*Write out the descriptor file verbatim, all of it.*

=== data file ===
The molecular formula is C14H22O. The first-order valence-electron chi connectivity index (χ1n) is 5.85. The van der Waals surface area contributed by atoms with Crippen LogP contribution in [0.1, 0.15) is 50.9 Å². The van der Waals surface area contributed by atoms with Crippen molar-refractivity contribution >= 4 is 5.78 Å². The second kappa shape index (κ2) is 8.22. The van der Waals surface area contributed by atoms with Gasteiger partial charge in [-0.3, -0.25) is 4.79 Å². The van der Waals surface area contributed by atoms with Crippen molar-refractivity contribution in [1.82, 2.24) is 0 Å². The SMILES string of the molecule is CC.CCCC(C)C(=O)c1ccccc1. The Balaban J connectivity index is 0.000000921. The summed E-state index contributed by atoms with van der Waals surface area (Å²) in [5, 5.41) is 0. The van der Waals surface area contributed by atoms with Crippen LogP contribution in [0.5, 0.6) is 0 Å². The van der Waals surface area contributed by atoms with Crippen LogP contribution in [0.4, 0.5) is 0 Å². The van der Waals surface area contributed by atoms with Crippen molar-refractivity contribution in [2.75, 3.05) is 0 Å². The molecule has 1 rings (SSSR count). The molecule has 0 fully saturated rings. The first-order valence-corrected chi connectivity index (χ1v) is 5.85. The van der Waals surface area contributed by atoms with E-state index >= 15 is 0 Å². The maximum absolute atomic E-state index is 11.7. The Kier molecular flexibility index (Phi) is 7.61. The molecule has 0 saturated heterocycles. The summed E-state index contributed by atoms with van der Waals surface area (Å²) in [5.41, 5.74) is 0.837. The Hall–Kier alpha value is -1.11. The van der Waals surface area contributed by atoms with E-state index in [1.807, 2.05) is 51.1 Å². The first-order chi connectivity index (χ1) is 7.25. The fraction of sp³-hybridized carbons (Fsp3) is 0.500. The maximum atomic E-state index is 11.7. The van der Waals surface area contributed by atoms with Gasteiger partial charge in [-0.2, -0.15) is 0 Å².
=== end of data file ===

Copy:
The molecular formula is C14H22O. The first-order valence-electron chi connectivity index (χ1n) is 5.85. The van der Waals surface area contributed by atoms with Crippen LogP contribution in [0.1, 0.15) is 50.9 Å². The van der Waals surface area contributed by atoms with Crippen molar-refractivity contribution >= 4 is 5.78 Å². The second kappa shape index (κ2) is 8.22. The van der Waals surface area contributed by atoms with Gasteiger partial charge in [-0.3, -0.25) is 4.79 Å². The van der Waals surface area contributed by atoms with Crippen molar-refractivity contribution in [1.82, 2.24) is 0 Å². The SMILES string of the molecule is CC.CCCC(C)C(=O)c1ccccc1. The Balaban J connectivity index is 0.000000921. The summed E-state index contributed by atoms with van der Waals surface area (Å²) in [5, 5.41) is 0. The van der Waals surface area contributed by atoms with Crippen LogP contribution in [0.5, 0.6) is 0 Å². The van der Waals surface area contributed by atoms with Crippen LogP contribution in [0.4, 0.5) is 0 Å². The van der Waals surface area contributed by atoms with Crippen molar-refractivity contribution in [2.75, 3.05) is 0 Å². The molecule has 1 rings (SSSR count). The molecule has 0 fully saturated rings. The first-order valence-corrected chi connectivity index (χ1v) is 5.85. The van der Waals surface area contributed by atoms with E-state index >= 15 is 0 Å². The maximum absolute atomic E-state index is 11.7. The Kier molecular flexibility index (Phi) is 7.61. The molecule has 0 saturated heterocycles. The summed E-state index contributed by atoms with van der Waals surface area (Å²) in [5.41, 5.74) is 0.837. The Hall–Kier alpha value is -1.11. The van der Waals surface area contributed by atoms with E-state index in [1.807, 2.05) is 51.1 Å². The first-order chi connectivity index (χ1) is 7.25. The fraction of sp³-hybridized carbons (Fsp3) is 0.500. The maximum atomic E-state index is 11.7. The van der Waals surface area contributed by atoms with Gasteiger partial charge in [-0.2, -0.15) is 0 Å².